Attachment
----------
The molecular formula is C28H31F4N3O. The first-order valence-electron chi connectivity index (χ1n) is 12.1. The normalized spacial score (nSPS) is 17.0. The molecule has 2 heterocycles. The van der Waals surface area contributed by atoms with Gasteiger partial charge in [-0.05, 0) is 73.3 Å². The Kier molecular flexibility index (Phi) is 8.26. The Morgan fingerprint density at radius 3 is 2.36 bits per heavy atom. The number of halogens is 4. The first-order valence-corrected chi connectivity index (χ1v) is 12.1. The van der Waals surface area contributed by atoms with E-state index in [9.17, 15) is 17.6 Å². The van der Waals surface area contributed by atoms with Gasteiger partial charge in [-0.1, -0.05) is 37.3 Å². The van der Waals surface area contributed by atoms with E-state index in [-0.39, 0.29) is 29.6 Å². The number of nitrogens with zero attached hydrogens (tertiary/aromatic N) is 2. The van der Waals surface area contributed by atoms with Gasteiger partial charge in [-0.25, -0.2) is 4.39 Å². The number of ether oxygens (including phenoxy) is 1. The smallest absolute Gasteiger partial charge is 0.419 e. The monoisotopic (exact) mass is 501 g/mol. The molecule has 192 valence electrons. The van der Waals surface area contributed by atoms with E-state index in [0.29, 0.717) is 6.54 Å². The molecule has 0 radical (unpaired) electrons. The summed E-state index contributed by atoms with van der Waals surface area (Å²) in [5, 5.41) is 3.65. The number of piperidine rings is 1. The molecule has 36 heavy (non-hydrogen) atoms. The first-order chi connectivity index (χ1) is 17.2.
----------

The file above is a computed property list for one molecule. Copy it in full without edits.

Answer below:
The molecular formula is C28H31F4N3O. The first-order valence-electron chi connectivity index (χ1n) is 12.1. The normalized spacial score (nSPS) is 17.0. The molecule has 2 heterocycles. The van der Waals surface area contributed by atoms with Gasteiger partial charge in [-0.05, 0) is 73.3 Å². The Kier molecular flexibility index (Phi) is 8.26. The Morgan fingerprint density at radius 3 is 2.36 bits per heavy atom. The number of halogens is 4. The first-order valence-corrected chi connectivity index (χ1v) is 12.1. The van der Waals surface area contributed by atoms with E-state index in [9.17, 15) is 17.6 Å². The van der Waals surface area contributed by atoms with Gasteiger partial charge in [-0.1, -0.05) is 37.3 Å². The van der Waals surface area contributed by atoms with E-state index in [-0.39, 0.29) is 29.6 Å². The number of nitrogens with zero attached hydrogens (tertiary/aromatic N) is 2. The van der Waals surface area contributed by atoms with Gasteiger partial charge in [-0.25, -0.2) is 4.39 Å². The number of ether oxygens (including phenoxy) is 1. The smallest absolute Gasteiger partial charge is 0.419 e. The monoisotopic (exact) mass is 501 g/mol. The molecule has 192 valence electrons. The van der Waals surface area contributed by atoms with E-state index in [0.29, 0.717) is 6.54 Å². The molecule has 0 radical (unpaired) electrons. The summed E-state index contributed by atoms with van der Waals surface area (Å²) in [5, 5.41) is 3.65. The number of piperidine rings is 1. The molecule has 36 heavy (non-hydrogen) atoms. The first-order chi connectivity index (χ1) is 17.2.